The fierce debates over maritime borders between riparian states in the Eastern Mediterranean have deepened since a decade ago when it was announced that the region held a significant amount of hydrocarbon reserves. New alliances quickly emerged to provide maximum benefit through lucrative agreements, Daily Sabah writes in the article Ankara should maintain interests in East Med with proactive approach. Particularly, a convergence has developed between Egypt, Israel, Greece and the Greek Cypriot Administration, which is also supported by the U.S. This axis, inherently, has tried to push Turkey back to its shores, diminishing its rights emanating from international law by reaching agreements through unilateral initiatives.
"Other states have forced Turkey to take a swift position. However, having an advantageous position, Ankara should protect its rights calmly and continue its proactive foreign policy instead of taking reactive approaches," Levent Yılmaz, an academic at the Turkish Police Academy, told Daily Sabah. There are many disagreements on the Exclusive Economic Zones (EEZ) determined by countries, which give them the right to use marine resources and make international deals in this regard.
One of these disagreements has been Turkey's rift with Greek Cyprus, which intensified after the Cypriot administration unilaterally declared a total of 13 so-called parcels in the Eastern Mediterranean as its EEZ and allowed international oil and drilling companies to operate in these areas. Ankara, however, has answered to this move by sending two drilling vessels – Fatih and Yavuz – to the Eastern Mediterranean, asserting the rights of Turkey and the Turkish Republic of Northern Cyprus (TRNC) to the resources of the region.
Stressing that Ankara has reinforced its naval engagement in the Eastern Mediterranean with new naval drills such as Blue Homeland, Yılmaz said the Turkish government already showed its determination to protect its interests and now it should maintain its advantageous position since "the commercialization and distribution of these reserves will most probably be performed by way of Turkish soil."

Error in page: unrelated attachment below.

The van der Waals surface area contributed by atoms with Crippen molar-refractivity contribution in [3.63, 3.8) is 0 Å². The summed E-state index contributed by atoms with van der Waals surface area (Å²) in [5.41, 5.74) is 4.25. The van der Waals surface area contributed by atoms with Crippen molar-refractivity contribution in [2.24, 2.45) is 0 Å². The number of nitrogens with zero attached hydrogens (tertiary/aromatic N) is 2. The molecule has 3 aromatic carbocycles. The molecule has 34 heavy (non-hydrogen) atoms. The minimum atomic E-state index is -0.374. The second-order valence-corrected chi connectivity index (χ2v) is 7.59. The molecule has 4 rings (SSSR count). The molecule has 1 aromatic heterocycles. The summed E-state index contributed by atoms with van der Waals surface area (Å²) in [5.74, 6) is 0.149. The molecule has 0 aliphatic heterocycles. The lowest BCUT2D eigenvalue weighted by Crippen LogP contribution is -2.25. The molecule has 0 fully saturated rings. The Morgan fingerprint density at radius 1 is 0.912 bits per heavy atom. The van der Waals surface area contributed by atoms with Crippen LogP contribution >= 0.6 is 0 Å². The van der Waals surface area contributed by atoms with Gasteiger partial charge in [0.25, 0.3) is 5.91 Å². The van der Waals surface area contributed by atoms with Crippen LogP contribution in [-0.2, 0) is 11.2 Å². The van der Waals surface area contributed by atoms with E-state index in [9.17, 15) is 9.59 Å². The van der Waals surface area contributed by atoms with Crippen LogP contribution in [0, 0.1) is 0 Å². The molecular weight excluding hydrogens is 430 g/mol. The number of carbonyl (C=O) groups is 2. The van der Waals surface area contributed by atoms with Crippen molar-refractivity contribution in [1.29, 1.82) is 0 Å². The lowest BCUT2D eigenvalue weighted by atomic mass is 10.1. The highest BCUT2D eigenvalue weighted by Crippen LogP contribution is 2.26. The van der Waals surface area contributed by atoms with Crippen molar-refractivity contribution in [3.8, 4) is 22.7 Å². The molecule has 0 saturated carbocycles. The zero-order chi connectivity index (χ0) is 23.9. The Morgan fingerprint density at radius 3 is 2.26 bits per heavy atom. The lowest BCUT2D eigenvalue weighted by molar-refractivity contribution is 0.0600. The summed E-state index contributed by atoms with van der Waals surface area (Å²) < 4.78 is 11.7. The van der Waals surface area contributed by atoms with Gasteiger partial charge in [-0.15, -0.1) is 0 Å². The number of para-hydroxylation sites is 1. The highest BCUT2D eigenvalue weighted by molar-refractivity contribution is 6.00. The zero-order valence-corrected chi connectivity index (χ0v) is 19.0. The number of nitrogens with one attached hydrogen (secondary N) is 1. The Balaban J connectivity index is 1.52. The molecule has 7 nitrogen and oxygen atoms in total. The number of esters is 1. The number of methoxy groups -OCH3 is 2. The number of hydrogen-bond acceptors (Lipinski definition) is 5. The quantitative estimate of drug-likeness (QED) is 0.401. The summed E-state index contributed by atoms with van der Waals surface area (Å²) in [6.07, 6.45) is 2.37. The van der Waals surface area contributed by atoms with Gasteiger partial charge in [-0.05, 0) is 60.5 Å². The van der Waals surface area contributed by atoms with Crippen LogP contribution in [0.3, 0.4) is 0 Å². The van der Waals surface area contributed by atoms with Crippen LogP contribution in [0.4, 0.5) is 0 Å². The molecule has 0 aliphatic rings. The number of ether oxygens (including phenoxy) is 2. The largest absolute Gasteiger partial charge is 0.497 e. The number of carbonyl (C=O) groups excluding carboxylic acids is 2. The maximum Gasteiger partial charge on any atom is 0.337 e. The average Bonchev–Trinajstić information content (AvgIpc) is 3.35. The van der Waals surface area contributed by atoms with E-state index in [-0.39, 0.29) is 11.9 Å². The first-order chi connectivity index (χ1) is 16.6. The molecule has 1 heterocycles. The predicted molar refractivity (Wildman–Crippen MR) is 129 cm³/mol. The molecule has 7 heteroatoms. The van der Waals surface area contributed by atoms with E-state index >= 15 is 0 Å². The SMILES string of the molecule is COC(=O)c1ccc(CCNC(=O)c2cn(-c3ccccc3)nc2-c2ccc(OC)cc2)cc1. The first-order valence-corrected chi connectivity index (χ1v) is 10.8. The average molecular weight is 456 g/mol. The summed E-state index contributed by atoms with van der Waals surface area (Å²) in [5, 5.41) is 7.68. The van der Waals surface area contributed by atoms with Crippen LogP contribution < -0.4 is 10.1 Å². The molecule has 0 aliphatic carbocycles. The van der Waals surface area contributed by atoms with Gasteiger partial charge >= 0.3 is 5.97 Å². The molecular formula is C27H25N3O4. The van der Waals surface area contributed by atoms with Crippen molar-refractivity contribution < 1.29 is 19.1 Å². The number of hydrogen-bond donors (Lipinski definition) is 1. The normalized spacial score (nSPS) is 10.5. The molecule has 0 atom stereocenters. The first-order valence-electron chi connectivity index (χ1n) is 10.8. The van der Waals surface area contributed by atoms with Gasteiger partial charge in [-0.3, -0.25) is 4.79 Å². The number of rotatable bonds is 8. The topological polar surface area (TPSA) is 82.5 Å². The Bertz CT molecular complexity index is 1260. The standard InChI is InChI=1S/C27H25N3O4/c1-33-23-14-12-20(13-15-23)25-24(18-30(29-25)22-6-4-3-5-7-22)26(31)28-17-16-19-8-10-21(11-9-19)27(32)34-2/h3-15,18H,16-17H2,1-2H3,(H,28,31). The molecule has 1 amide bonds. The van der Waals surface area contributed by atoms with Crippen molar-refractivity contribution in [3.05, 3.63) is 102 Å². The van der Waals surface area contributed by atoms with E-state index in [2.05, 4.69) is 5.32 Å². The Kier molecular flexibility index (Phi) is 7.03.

"This is the most feasible way. There are some impractical plans which are occasionally voiced, such as using the Greek islands and Italy for gas delivery, but masterminds of these ideas are also very aware of their infeasibility," Yılmaz said.
While the tension between Ankara and Greek Cyprus, and its backers, emanating from gas fields has come to the surface, another conflict has emerged in recent years in the southeastern part of the Mediterranean between Lebanon and Israel, who have technically been at war since 1948. Defying Tel Aviv's assertive steps and threats, the Lebanese government agreed to a consortium of France's Total, Italy's Eni and Russia's Novatek that will begin exploration in December off the coast north of Beirut. The companies are supposed to start drilling in January 2020, including in Block 9, which is one of the two blocks containing disputed waters with Tel Aviv.
Pundits said that the exploration can help in meeting domestic demand and thereby alleviate the woes of Lebanon's economy, which has been devastated for decades due to wars and internal conflicts, and also might create an opportunity for export. At that point, Turkey, another country that various actors have tried to corner, emerges as a candidate for possible cooperation for Lebanon.
Nader Ghazal, an adviser to former Lebanese Prime Minister Saad Hariri, told Daily Sabah that Turkey and Lebanon have a good economic relationship and this cooperation can also be expanded to the gas issue. "Considering the capabilities and technology Turkey has for drilling and exploration as well as distributing gas, I think we can have a good deal, which would be very important for us," Ghazal said.
Speaking on the issue, Yılmaz said that Turkey should increase dialogue with any related international organizations and develop cooperation with regional countries such as Lebanon and Libya.